Basically this short is a meeting to discuss with a screenwriter the possibility of producing a romantic drama. The writer isn't doing a terribly good job of selling it. A six-hour romantic drama is NOT going to be produced. Any successful screenwriter is going to know that. With some tweaking and editing, the producer is interested in having a big named action star (Jacob Ortiz) and a Hollywood sex symbol (Sandra Hollander) into being in a serious romantic drama that features no gratuitous sex or violence. It's a short comedy. With heart. The cast is fun in places. It’s the last short on the program.
There are numerous problems with Willis’ story. It’s difficult to tell what era the story is set in. There’s language in the script that suggests that it could be anywhere from the ’60s to the ’70s to...now. The business of Hollywood is distinctly different every decade and the changes are never subtle. So it's difficult to tell exactly where the action of the short is grounded. Naturally this feels...uncomfortable.
The comedy of trying to get a wholesome drama green-lit in Hollywood has potential, but it would need to be framed differently in order to make it really work. The central premise here seems to be that sex and violence sell in Hollywood where as simple romance is never given a chance. Hollywood doesn't seem to understand the potential in real romantic human drama anymore.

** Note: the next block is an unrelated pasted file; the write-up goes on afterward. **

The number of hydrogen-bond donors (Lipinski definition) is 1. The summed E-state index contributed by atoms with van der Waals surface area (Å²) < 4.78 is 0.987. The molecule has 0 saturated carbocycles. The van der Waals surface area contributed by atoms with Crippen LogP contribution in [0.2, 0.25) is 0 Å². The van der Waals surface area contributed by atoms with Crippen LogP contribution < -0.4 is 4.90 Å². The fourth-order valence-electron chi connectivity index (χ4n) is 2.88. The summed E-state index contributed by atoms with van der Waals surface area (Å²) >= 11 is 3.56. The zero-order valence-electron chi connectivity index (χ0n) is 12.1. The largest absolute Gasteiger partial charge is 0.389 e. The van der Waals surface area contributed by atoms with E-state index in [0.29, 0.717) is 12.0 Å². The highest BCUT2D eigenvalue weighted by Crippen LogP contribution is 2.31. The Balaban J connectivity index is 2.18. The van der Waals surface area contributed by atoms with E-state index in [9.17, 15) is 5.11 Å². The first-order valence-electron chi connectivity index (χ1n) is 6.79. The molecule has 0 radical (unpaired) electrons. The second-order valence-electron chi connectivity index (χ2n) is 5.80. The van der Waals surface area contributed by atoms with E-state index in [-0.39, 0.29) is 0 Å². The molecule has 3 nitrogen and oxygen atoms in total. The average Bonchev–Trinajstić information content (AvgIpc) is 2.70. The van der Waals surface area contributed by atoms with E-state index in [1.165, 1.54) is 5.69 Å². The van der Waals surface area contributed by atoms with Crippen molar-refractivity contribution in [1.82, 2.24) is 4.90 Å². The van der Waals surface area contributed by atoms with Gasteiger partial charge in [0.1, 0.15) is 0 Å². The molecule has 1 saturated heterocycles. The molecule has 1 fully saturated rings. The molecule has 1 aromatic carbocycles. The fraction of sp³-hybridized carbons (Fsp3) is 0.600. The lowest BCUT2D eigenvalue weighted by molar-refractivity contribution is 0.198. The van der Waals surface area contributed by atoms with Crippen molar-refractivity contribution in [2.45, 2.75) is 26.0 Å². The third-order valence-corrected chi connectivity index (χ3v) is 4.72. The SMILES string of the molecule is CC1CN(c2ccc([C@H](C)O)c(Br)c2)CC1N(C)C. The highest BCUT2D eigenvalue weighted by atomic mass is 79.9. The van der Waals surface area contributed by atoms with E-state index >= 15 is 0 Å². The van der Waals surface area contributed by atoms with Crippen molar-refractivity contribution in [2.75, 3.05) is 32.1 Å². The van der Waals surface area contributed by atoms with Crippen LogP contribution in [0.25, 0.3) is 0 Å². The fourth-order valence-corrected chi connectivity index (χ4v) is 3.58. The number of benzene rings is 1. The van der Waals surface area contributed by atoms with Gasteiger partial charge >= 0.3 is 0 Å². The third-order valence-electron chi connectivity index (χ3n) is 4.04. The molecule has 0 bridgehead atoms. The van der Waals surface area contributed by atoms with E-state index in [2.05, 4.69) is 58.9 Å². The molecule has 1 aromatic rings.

The problem is that Hollywood DOES love a romance. Granted...romance DOESN’T generally make a whole lot of money in Hollywood. James Cameron’s historical romance Titanic is the second highest-grossing film of all-time worldwide (not accounting for inflation) but it IS the exception. That being said, producers are well-aware that romantic dramas CAN be highly profitable. They cost relatively little to make and given the right mojo, they can bring in more than enough money to make a huge profit on a relatively small investment even if they're NOT topping the box office on any given week.
Put a big name action star and a hot sex symbol in a serious drama and theoretically you could make a huge profit on a small-budget film. THAT'S where Willis' short has potential. I think it’d be fun to re-frame this short as the story of a producer and a screenwriter trying to get two big-name actors who have NEVER done serious drama to wrap their minds around the idea that there isn’t going to be any sex or violence in the movie they're being asked to appear in. Willis' script has an element of that, but that’s not quite what’s going on here. The short seems to be trying to lean to far into the idea that Hollywood just doesn't understand that real-life makes the best drama. This might be true (if a bit oversimplified) but it's a statement that doesn't necessarily make for a great comedy. The cast manages to juggle the energy enough to make it a fun ending for the program, though.
The Village Playhouse’s 33rd Annual Original One Act Festival runs through June 17th at the Village Playhouse on 1500 S. 73rd St. in West Allis. For ticket reservations and more, visit the Village Playhouse online.